b. Rio de Janeiro, Brazil; lives and works in Coral Gables, FL.
Fernanda Froes is a visual artist with degrees in Graphic Design and Industrial Design from Universidade do Estado do Rio de Janeiro. Froes worked as an art director in multinational advertising agencies and as a graphic designer for more than 20 years. Her works have appeared in Brazilian and international publications. Since January 2020, she has pursued an MFA – In visual Arts at Miami International University of Art and Design.
Her work takes inspiration from nature, its phenomena, and how humans interpret it throughout time. She investigates scientific and historical events and consequently brings attention to environmental and cultural preservation. Froes’ working process usually begins with drawings, which evolve diversely into a media combination, including watercolor, printmaking, and digital illustration. She has participated in collective exhibitions in Miami and New York.
Nasceu no Rio de Janeiro, vive e trabalha em Coral Gables, Florida.
Fernanda Froes é uma artista visual nascida no Rio de Janeiro, Brasil. É formada em Design Gráfico e Design Industrial pela Universidade do Estado do Rio de Janeiro. Froes trabalhou como diretora de arte em agências de publicidade multinacionais e trabalha como designer gráfica há mais de 20 anos. Seus trabalhos foram exibidos em publicações brasileiras e internacionais. Desde janeiro de 2020, ela está cursando um MFA – Em Artes Visuais na Miami International University of Art and Design.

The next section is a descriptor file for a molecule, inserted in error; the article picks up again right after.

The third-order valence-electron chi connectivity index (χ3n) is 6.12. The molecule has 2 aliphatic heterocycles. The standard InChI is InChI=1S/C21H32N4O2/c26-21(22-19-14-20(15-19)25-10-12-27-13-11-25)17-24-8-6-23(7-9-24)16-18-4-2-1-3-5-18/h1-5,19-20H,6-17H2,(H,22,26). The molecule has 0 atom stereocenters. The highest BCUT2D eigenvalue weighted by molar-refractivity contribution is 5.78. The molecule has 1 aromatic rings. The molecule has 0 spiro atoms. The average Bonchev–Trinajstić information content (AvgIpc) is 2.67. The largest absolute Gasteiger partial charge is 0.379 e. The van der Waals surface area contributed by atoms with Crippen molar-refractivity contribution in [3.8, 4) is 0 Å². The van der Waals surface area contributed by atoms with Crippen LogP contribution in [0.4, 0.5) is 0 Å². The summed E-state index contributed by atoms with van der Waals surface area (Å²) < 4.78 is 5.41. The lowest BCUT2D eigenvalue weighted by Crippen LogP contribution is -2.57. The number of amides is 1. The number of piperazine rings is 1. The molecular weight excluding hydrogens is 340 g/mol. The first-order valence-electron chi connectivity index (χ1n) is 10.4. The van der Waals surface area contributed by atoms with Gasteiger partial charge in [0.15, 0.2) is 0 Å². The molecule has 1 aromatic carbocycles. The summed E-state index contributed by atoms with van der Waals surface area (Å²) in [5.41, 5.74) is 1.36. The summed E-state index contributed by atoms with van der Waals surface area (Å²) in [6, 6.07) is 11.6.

Seu trabalho se inspira na natureza, seus fenômenos e como os humanos a interpretam ao longo do tempo. Ela investiga eventos científicos e históricos e, consequentemente, chama a atenção para a preservação ambiental e cultural. Seu processo de trabalho geralmente começa com o desenho, que depois evolui de forma diversa para uma combinação de mídias, incluindo aquarela, gravura e ilustração digital. Ela participou de exposições coletivas nos EUA – Miami e Nova York.
304 hand-cut inkjet printed butterflies on biodegradable acetate, insect pins, raw linen, wooden shadow box.
Amazonia is inspired by an academic article* by Brazilian scientist Ricardo Spaniol.
The study shows that butterflies and moths gradually became less colorful in the
devastated areas of the Amazon Forest. Fires and human deforestation are clear
causes of environmental change in the Amazon. The report demonstrates that adequate policies and investments in the regeneration of the Amazon Forest can revert the phenomena and recover the insects’ colors.
In this installation, the butterfly species Prepona narcissus, one of the endangered
species of the Amazon, is pictured with gradually diminishing colors in the main piece. The artist invites the public to participate by interacting with color-pencil on postcards and writing their ideas and solutions on them.
These colored postcards will be displayed next to the main piece. At the end
of the exhibition, the artist will mail all postcards collected to government authorities,
foundations, companies, and non-governmental entities. The goal is to bring attention to the current state of the Amazon rainforest and call for action.
*Spaniol, R.L., Mendonça, M.d.S., Hartz, S.M. et al. Discolouring the Amazon
Rainforest: how deforestation is affecting butterfly coloration. Biodiversity and
Conservation 29, 2821–2838 (2020). Link.
61 x 41 x 2 inches
304 hand-cut inkjet printed butterflies on biodegradable acetate, insect pins, raw linen, certified wooden shadowbox.
Raw linen, certified wooden shadowbox.
Postcards: 6 x 4 inches